Early life, education, and career
Wilkins was born in Pittsburgh, Pennsylvania, the son of Major General John Wilkins, Jr., who served in both the Revolutionary War and the War of 1812, and became the 7th Quartermaster General of the United States Army. His brother was William Wilkins, a notable lawyer, jurist and politician in Pennsylvania. Wilkins graduated from Dickinson College in 1816, then read law to enter the bar in 1820, and was a prosecuting attorney in Pittsburgh from 1821 to 1823. He then entered private practice in Pittsburgh from 1823 to 1832. He was a member of the Pennsylvania House of Representatives from 1829 to 1830.
Federal judicial service
John M. Snowden, who stood high in favor with President Jackson, recommended Wilkins for appointment to the office of district court judge. Shortly afterwards a friend of another applicant for the same office appeared before the President and denounced the man recommended by Mr. Snowden, as being utterly unfit for the place. Old Hickory, with eyes flashing fire, roared out: "How dare you say that? Do you think John M. Snowden would recommend a man unfit for the position? No, never by the eternal!"
On July 2, 1836, President Jackson nominated Wilkins to become United States District Judge of the newly created District of Michigan. He was confirmed by the U.S. Senate on July 2, 1836 and received his commission on January 26, 1837. He was briefly also a recorder for the City of Detroit, Michigan in 1837.
Wilkins was also a member of the convention that drafted the Michigan Constitution of 1835, and also of the two conventions held in 1836 to accept terms imposed on Michigan statehood by Congress (see the Toledo War). He also served on the Board of Regents for the University of Michigan, from its creation in 1837 until 1842.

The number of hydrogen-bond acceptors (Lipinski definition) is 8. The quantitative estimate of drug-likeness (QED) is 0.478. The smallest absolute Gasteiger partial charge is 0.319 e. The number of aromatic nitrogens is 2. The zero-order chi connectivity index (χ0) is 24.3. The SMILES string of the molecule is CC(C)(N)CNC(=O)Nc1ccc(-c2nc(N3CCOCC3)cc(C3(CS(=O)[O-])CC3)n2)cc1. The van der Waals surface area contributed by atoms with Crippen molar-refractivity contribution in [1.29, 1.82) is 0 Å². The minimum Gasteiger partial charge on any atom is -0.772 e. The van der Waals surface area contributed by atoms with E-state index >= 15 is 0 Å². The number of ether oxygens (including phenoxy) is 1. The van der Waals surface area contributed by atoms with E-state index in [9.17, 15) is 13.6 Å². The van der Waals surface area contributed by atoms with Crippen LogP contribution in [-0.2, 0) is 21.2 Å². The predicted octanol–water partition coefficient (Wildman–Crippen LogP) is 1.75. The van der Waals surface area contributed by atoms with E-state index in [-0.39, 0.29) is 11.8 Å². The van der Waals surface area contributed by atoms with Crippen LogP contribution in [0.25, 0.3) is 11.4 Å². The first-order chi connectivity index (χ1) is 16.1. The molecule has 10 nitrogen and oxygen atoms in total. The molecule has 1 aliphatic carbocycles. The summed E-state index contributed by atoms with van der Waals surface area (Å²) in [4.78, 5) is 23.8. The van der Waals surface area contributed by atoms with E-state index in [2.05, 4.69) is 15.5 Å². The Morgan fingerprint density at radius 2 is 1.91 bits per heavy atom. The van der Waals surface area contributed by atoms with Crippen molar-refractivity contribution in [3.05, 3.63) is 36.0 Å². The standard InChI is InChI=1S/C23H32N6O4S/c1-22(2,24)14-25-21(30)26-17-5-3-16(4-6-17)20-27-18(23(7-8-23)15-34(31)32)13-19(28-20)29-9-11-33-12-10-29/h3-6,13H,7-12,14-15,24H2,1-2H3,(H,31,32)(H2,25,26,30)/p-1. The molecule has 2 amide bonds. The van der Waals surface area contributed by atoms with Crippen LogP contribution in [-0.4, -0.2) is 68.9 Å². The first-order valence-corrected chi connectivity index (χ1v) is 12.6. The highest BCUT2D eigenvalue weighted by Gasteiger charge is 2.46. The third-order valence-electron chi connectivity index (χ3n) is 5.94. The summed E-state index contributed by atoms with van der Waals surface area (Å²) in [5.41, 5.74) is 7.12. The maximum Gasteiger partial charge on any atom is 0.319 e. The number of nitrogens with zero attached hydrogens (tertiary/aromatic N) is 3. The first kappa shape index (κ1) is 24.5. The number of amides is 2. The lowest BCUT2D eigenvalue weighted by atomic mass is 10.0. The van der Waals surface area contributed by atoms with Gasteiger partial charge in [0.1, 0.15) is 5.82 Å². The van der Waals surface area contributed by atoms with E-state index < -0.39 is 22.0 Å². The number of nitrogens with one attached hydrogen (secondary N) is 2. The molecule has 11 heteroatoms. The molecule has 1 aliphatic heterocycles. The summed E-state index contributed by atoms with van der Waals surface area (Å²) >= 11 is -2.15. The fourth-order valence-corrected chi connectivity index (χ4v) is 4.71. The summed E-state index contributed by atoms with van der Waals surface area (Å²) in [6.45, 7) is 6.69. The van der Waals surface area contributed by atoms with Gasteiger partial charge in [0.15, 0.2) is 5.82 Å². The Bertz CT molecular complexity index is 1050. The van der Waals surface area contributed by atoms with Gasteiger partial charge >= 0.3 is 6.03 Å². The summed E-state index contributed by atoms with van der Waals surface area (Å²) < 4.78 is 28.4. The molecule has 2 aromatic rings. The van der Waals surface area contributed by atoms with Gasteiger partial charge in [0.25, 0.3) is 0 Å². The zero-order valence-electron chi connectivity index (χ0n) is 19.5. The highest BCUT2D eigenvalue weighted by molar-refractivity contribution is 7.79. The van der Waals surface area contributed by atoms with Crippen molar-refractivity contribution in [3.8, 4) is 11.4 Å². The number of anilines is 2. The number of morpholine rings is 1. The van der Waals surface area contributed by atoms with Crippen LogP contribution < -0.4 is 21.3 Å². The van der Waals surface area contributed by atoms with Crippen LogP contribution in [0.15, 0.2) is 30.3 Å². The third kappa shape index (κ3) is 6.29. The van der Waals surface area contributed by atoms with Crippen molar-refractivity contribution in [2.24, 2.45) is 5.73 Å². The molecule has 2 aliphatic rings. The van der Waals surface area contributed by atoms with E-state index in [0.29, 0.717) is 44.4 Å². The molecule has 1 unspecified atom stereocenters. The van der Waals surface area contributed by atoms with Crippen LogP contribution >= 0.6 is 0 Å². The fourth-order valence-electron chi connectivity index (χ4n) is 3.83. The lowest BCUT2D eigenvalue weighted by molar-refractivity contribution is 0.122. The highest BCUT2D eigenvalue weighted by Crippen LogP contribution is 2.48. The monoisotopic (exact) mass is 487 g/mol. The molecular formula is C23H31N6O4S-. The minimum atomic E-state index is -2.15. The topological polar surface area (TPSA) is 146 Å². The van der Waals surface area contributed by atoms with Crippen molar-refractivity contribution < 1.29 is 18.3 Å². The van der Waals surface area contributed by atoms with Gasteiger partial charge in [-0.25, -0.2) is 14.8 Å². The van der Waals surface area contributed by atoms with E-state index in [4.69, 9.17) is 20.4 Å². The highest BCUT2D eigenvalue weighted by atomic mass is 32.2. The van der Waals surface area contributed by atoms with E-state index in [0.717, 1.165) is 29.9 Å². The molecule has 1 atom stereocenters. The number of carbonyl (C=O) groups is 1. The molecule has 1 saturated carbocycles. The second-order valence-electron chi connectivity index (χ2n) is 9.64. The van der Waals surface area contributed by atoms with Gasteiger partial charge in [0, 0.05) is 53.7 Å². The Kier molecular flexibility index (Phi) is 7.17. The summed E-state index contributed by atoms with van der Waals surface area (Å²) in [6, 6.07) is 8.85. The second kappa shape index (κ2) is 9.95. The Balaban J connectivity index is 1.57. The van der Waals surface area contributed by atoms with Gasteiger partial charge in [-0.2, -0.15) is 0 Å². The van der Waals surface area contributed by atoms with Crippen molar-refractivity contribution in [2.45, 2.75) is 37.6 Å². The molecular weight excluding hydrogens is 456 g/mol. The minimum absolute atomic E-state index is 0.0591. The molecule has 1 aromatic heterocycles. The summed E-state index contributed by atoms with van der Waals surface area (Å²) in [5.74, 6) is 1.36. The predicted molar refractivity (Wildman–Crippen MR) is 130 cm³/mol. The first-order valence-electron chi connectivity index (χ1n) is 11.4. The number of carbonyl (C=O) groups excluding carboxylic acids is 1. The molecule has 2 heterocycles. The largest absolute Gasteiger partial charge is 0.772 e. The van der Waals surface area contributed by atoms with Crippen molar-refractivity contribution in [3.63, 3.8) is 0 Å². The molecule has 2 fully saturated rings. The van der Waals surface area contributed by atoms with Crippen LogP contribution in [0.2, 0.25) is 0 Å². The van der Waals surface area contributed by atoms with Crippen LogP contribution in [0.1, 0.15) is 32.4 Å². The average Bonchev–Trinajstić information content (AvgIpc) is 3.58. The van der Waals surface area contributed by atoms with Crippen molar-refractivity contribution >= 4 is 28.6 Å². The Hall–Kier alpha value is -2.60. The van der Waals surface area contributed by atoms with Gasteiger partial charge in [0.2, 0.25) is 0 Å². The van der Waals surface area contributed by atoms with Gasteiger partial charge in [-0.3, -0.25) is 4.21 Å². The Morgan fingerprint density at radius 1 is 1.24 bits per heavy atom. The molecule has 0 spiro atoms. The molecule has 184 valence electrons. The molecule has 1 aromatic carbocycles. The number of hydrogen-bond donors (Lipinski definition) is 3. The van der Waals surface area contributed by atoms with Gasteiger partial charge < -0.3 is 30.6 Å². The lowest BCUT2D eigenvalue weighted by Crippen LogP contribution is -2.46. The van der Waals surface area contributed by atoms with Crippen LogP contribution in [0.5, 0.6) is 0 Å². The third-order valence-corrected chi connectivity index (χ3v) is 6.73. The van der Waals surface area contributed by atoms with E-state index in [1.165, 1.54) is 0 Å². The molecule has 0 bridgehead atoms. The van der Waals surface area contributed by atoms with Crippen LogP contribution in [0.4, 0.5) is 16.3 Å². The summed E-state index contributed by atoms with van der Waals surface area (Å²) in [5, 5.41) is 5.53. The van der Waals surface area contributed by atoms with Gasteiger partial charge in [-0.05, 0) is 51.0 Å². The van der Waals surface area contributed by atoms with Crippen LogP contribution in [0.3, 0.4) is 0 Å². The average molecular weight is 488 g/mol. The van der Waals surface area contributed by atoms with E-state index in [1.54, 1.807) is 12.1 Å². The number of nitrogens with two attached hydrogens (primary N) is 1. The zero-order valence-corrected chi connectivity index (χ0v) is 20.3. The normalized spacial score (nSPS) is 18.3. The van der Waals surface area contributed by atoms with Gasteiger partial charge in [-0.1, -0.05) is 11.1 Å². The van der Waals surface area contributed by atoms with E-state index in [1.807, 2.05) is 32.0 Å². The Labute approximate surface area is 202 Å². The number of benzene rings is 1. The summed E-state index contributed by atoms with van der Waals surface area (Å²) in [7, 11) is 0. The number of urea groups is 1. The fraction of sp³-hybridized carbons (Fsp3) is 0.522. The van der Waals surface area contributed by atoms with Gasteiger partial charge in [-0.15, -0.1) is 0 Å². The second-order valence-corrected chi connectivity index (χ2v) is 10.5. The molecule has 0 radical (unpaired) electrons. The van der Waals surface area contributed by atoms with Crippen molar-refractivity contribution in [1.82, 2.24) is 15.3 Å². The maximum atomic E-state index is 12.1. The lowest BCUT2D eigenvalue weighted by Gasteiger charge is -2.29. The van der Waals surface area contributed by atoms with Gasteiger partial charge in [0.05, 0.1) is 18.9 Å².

Wilkins served in the District of Michigan until the district was dissolved and subdivided into two districts on February 24, 1863. Wilkins was reassigned by operation of law as District Judge of the Eastern District of Michigan, where he served until he resigned in December 1869. His service with the court was terminated on February 18, 1870 due to his retirement. He never missed a term in his 32 years of service.
He died in Detroit, Michigan, in 1872.
- Ross Wilkins at the Biographical Directory of Federal Judges, a public domain publication of the Federal Judicial Center.
|Judge of the United States District Court for the District of Michigan
|Judge of the United States District Court for the Eastern District of Michigan
John W. Longyear
- Bonner, Richard Illenden, ed. (2005) . "Settlement and Organization". Memoirs of Lenawee County, Michigan: from the earliest historical times down to the present, including a genealogical and biographical record of representative families in Lenawee County. Ann Arbor, Mich.: University of Michigan Library. p. 74. Retrieved 2007-02-07.
- Michigan Supreme Court Historical Society
- The Political Graveyard